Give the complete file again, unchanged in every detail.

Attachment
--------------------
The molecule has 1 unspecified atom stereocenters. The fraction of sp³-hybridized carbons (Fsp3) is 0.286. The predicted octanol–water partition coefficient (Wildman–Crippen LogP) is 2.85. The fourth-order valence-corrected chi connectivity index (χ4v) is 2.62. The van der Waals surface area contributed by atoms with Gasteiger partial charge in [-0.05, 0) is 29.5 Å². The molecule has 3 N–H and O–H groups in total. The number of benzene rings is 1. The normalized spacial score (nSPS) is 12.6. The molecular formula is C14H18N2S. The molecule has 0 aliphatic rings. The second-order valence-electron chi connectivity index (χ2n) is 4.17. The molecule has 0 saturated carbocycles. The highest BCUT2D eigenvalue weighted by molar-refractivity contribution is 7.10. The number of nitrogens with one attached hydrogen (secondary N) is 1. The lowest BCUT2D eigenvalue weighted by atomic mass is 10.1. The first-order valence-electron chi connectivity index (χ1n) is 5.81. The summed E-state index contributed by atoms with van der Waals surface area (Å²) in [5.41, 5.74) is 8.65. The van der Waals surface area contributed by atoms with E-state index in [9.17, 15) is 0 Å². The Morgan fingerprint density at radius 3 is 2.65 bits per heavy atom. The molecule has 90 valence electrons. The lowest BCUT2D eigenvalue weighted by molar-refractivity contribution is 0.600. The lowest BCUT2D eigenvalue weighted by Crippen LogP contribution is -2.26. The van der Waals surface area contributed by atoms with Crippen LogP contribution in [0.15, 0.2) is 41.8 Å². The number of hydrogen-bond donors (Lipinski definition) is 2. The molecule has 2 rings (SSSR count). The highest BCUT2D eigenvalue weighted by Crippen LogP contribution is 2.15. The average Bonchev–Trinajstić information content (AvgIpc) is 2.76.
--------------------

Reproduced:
The molecule has 1 unspecified atom stereocenters. The fraction of sp³-hybridized carbons (Fsp3) is 0.286. The predicted octanol–water partition coefficient (Wildman–Crippen LogP) is 2.85. The fourth-order valence-corrected chi connectivity index (χ4v) is 2.62. The van der Waals surface area contributed by atoms with Gasteiger partial charge in [-0.05, 0) is 29.5 Å². The molecule has 3 N–H and O–H groups in total. The number of benzene rings is 1. The normalized spacial score (nSPS) is 12.6. The molecular formula is C14H18N2S. The molecule has 0 aliphatic rings. The second-order valence-electron chi connectivity index (χ2n) is 4.17. The molecule has 0 saturated carbocycles. The highest BCUT2D eigenvalue weighted by molar-refractivity contribution is 7.10. The number of nitrogens with one attached hydrogen (secondary N) is 1. The lowest BCUT2D eigenvalue weighted by atomic mass is 10.1. The first-order valence-electron chi connectivity index (χ1n) is 5.81. The summed E-state index contributed by atoms with van der Waals surface area (Å²) in [5.41, 5.74) is 8.65. The van der Waals surface area contributed by atoms with E-state index in [9.17, 15) is 0 Å². The Morgan fingerprint density at radius 3 is 2.65 bits per heavy atom. The molecule has 90 valence electrons. The lowest BCUT2D eigenvalue weighted by molar-refractivity contribution is 0.600. The lowest BCUT2D eigenvalue weighted by Crippen LogP contribution is -2.26. The van der Waals surface area contributed by atoms with Crippen LogP contribution in [0.15, 0.2) is 41.8 Å². The number of hydrogen-bond donors (Lipinski definition) is 2. The molecule has 2 rings (SSSR count). The highest BCUT2D eigenvalue weighted by Crippen LogP contribution is 2.15. The average Bonchev–Trinajstić information content (AvgIpc) is 2.76.